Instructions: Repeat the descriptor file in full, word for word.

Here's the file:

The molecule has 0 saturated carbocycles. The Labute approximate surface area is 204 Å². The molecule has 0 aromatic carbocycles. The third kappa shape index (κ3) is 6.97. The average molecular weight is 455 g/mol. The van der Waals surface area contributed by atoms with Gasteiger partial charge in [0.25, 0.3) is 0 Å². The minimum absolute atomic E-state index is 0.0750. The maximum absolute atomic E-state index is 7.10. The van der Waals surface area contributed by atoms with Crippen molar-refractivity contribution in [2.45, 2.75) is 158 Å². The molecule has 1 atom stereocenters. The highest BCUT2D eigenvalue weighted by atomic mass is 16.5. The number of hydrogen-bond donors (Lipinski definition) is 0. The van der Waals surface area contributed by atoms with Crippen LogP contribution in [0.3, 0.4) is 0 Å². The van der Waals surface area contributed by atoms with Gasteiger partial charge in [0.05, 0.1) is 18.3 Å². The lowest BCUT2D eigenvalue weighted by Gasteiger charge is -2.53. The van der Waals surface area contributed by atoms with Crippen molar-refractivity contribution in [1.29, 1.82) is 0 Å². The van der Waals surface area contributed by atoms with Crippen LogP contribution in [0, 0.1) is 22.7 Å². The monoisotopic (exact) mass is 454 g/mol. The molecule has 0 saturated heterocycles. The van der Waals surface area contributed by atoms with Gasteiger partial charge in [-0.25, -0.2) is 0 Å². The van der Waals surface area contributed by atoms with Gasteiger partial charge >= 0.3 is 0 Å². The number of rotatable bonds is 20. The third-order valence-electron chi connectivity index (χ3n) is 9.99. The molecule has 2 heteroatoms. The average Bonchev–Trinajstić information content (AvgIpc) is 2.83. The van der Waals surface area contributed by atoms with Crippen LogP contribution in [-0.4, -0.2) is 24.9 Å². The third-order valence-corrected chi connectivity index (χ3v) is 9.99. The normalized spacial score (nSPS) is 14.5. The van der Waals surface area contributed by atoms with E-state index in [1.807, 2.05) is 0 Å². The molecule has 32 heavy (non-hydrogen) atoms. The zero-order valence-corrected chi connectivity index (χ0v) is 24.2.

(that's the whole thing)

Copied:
The molecule has 0 saturated carbocycles. The Labute approximate surface area is 204 Å². The molecule has 0 aromatic carbocycles. The third kappa shape index (κ3) is 6.97. The average molecular weight is 455 g/mol. The van der Waals surface area contributed by atoms with Gasteiger partial charge in [0.25, 0.3) is 0 Å². The minimum absolute atomic E-state index is 0.0750. The maximum absolute atomic E-state index is 7.10. The van der Waals surface area contributed by atoms with Crippen molar-refractivity contribution in [2.45, 2.75) is 158 Å². The molecule has 1 atom stereocenters. The highest BCUT2D eigenvalue weighted by atomic mass is 16.5. The number of hydrogen-bond donors (Lipinski definition) is 0. The van der Waals surface area contributed by atoms with Crippen LogP contribution in [0.3, 0.4) is 0 Å². The van der Waals surface area contributed by atoms with Gasteiger partial charge in [0.05, 0.1) is 18.3 Å². The lowest BCUT2D eigenvalue weighted by Gasteiger charge is -2.53. The van der Waals surface area contributed by atoms with Crippen molar-refractivity contribution in [1.29, 1.82) is 0 Å². The van der Waals surface area contributed by atoms with Crippen LogP contribution in [0, 0.1) is 22.7 Å². The monoisotopic (exact) mass is 454 g/mol. The molecule has 0 saturated heterocycles. The van der Waals surface area contributed by atoms with Gasteiger partial charge in [-0.25, -0.2) is 0 Å². The van der Waals surface area contributed by atoms with Gasteiger partial charge >= 0.3 is 0 Å². The number of rotatable bonds is 20. The third-order valence-electron chi connectivity index (χ3n) is 9.99. The molecule has 2 heteroatoms. The average Bonchev–Trinajstić information content (AvgIpc) is 2.83. The van der Waals surface area contributed by atoms with Crippen LogP contribution in [-0.4, -0.2) is 24.9 Å². The third-order valence-corrected chi connectivity index (χ3v) is 9.99. The normalized spacial score (nSPS) is 14.5. The van der Waals surface area contributed by atoms with E-state index in [1.807, 2.05) is 0 Å². The molecule has 32 heavy (non-hydrogen) atoms. The zero-order valence-corrected chi connectivity index (χ0v) is 24.2.